Just for a second, forget the fact that Nintendo's Wii U console seems nearly dead on arrival and instead focus on the company's portable console that's coming of age right before our eyes. The 3DS did also stumble out of the gate, failing to make any convincing arguments as to why anyone should own one. But fast-forward nearly two years to the date, and the 3DS has matured into a very capable platform, assuming you.
Games are what sells any platform, and Luigi’s Mansion: Dark Moon is yet another really solid, really fun game from Nintendo, continuing a run that goes back to last fall. Professor Layton, Mario Sticker Star, Fire Emblem: Awakening, and little downloadable gems like Crashmo and HarmoKnight are delivering the sort of kid-friendly fun that’s curiously absent from a lot of other software developers lately.
Declaring 2013 to be the "Year of Luigi," Nintendo is ready to lift the curtain on the sequel to the original Luigi's Mansion, a game that made its debut along with the release of the GameCube nearly 12 years ago. That's quite the hiatus, even if you're a fictional video game character. Luigi's Mansion: Dark Moon carries along the same eerie theme as the first title, where our hero in green must use a vacuum to suck up ghosts.
If you never played the old Luigi’s Mansion game on the GameCube, Dark Moon may explain why it has a cult following. Dark Moon takes place across various haunted mansion rooms, feeling a bit like an adventure game and also like a scavenger hunt, as you collect ghosts up Ghostbusters-style into a vacuum-pack accessory, which also doubles as a tool to solve puzzles. The story unfolds in little chapters, perfect for train trips or lunch breaks. It’s the cleverest use of 3D that we’ve seen, because it treats each room like a little diorama. The depth-of-field works to great effect, and many ghost-hunting challenges are easier with 3D turned on. The various 3DS buttons are all put to good use, too. And, here’s the most important part: it’s charming. It's sure to suck you in, despite it being another game in the Mario-esque universe.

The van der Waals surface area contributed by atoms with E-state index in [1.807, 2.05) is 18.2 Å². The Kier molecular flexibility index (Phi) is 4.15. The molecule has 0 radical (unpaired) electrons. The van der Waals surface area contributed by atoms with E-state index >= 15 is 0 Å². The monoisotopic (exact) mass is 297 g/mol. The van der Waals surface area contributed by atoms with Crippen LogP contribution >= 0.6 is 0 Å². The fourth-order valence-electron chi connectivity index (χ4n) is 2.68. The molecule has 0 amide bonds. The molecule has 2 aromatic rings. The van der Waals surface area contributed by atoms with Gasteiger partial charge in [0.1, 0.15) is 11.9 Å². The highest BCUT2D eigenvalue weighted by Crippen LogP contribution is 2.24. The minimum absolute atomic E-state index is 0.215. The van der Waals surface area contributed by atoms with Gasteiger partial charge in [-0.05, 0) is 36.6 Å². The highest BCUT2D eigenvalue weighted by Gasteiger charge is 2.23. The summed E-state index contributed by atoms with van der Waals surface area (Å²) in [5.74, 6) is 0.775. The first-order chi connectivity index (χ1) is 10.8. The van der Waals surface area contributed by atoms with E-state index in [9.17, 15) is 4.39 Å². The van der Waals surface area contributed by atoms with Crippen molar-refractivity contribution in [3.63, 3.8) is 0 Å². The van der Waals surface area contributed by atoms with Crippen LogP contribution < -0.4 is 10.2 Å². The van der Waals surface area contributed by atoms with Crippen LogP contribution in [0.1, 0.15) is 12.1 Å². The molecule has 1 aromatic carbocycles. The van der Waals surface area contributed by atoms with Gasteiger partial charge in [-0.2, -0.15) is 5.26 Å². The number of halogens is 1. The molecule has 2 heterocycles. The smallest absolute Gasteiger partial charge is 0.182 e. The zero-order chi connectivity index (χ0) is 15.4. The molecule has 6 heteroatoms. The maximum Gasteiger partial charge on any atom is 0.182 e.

Dark Moon is easily up there with the best-looking 3DS games around, with superb animations, art style, and overall production value. It truly feels like a big-budget console experience in your hands. It's challenging and smart, bypassing any sense of redundancy whatsoever.
Overall, the controls feel spot on, save for the few times you'll need to twist and tilt the 3DS. This action still frustratingly knocks the 3D effect out of sync, which makes for a quick and awkward double-vision moment. Local and online multiplayer game modes are available as an extra bonus, just in case you’ve burned through the single-player adventure. It’s a perfect little package, with enough replay value to justify the cost. We just wish there were a few more save checkpoints scattered throughout the campaign.
Which brings us to our conclusion: Nintendo’s right when it comes to games on the 3DS. Like Disney, the goal should be to mine the back-catalog and make games using existing properties, mercilessly, and with an eye to high quality. It may be formulaic, but it’s a formula nobody can beat Nintendo at. And it’s what Nintendo has been doing for years. Luigi’s Mansion, and games like it, are exactly what will make the 3DS a success. Now they just need to pay attention to the Wii U and do the same.
CNET verdict: Highly recommended
3DS owners have a new title they can be proud of. Dark Moon is accessible, fun to play, and should appeal to gamers of all ages. Luigi has never been so lovable -- perhaps in his entire career.